By Tesfa-Alem Tekle January 20, 2021 – Azerbaijanis on Wednesday commemorate the 31th anniversary of Black January, a brutal crackdown by Soviet army against the people of Azerbaijan.
The mass massacre in January – 31 years ago happened when the Soviet leadership ordered deployment of military forces into Azerbaijan. As a result, more than 25,000 Soviet troops reportedly invaded Baku, the capital of Azerbaijan on the night of January 19,1990. The next day, dozens of people were murdered as Soviet soldiers opened fire into crowds of peaceful unarmed protesters in Baku. The violent crackdown intended to cripple an independence movement by Azerbajanis. Moscow’s military operation move however failed to avert Azerbaijan’s will for independence.
It rather strengthened the local independence movement, and a year later Azerbaijan became a sovereign state. The day after the tragedy happened, National Leader of Azerbaijan Heydar Aliyev came to permanent representation of Azerbaijan in Moscow and held there a press conference condemning the Soviet leadership’s actions.
Heydar Aliyev, who considered this tragedy a crime against Azerbaijani people, emphasized that the initiators bore responsibility for it and should be properly punished.
For the people of Azerbaijan, Black January (Qara Yanvar) is a symbolic day that paved a way for Azerbaijani’s divorce from the Soviet Union. “It means a symbol of struggle for independence” says Dmitri Panin, Charged ’Affairs of the Embassy of Azerbaijan in Ethiopia.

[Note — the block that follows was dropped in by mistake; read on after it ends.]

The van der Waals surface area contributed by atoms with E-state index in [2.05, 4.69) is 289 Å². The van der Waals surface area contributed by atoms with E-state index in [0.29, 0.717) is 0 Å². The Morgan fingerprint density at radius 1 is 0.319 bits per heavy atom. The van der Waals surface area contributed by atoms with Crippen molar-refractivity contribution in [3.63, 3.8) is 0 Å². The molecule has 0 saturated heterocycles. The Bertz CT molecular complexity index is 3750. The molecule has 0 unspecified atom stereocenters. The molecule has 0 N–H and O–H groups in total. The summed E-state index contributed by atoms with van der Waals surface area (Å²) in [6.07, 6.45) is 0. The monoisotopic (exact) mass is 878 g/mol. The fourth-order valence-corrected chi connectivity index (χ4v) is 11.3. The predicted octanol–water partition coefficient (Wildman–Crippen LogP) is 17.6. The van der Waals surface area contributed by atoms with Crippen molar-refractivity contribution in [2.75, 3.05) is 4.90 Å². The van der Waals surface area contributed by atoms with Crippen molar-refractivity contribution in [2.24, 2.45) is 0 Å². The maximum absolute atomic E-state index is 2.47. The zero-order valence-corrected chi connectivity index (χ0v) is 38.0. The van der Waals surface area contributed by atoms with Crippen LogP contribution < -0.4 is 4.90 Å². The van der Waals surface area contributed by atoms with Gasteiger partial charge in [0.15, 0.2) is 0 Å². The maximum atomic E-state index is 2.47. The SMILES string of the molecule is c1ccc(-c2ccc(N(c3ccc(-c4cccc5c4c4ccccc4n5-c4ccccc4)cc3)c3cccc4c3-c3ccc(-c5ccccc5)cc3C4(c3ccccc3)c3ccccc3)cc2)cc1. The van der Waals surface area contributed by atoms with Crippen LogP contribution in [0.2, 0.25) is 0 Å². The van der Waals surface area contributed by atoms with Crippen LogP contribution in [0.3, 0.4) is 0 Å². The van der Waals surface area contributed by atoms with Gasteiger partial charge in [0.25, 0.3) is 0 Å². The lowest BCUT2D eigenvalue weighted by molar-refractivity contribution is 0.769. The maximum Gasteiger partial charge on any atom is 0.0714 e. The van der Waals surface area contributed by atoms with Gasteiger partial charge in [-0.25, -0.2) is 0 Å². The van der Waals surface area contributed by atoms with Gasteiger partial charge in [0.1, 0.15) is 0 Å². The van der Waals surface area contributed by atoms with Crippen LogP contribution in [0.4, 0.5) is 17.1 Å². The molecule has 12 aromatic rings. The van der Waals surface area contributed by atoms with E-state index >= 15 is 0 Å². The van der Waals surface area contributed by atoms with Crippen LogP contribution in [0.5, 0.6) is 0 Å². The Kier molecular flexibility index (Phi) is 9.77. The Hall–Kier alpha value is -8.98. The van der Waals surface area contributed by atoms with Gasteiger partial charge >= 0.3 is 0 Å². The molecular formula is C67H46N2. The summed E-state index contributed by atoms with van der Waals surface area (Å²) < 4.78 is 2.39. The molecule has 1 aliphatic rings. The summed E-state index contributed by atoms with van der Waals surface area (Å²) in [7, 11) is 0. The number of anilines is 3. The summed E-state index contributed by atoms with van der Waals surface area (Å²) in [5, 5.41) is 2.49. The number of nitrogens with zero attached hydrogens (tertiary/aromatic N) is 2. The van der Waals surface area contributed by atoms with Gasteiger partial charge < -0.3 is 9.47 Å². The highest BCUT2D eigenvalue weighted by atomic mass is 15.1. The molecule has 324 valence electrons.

“It is a day we made sure we won’t any longer be part of the Soviet Union.” “Despite the mass massacre of innocent civilians the crackdowns however served as a spirit for the people to further aggressively push quest for independence” the diplomat added.
Soviet Army soldiers shot civilians at point-blank range with special brutality; they carried out deliberate assaults with tanks and armored personnel carriers on cars.
According to official estimates of Azerbaijan, 147 civilians were killed, 800 people were injured and many others went missing. That night, the whole population of the capital of Azerbaijan experienced a tragic shock.
According to media reports, Baku at dawn on January 20 presented a terrible sight: bloodstained streets and city squares, the remains of mutilated corpses, crushed cars, bullet-riddled houses and asphalt.
For survivals, the horrors of “Black January” are unforgettable. The victims of January 20 were buried at the Martyr’s Alley and people of Azerbaijan mark this day every year as a National Day of Mourning.
The sons and daughters of Azerbaijan perished on January 20, 1990 while defending for their territory for freedom and independence. The day then after has become a page of heroism in Azerbaijan’s struggle for independence and territorial integrity.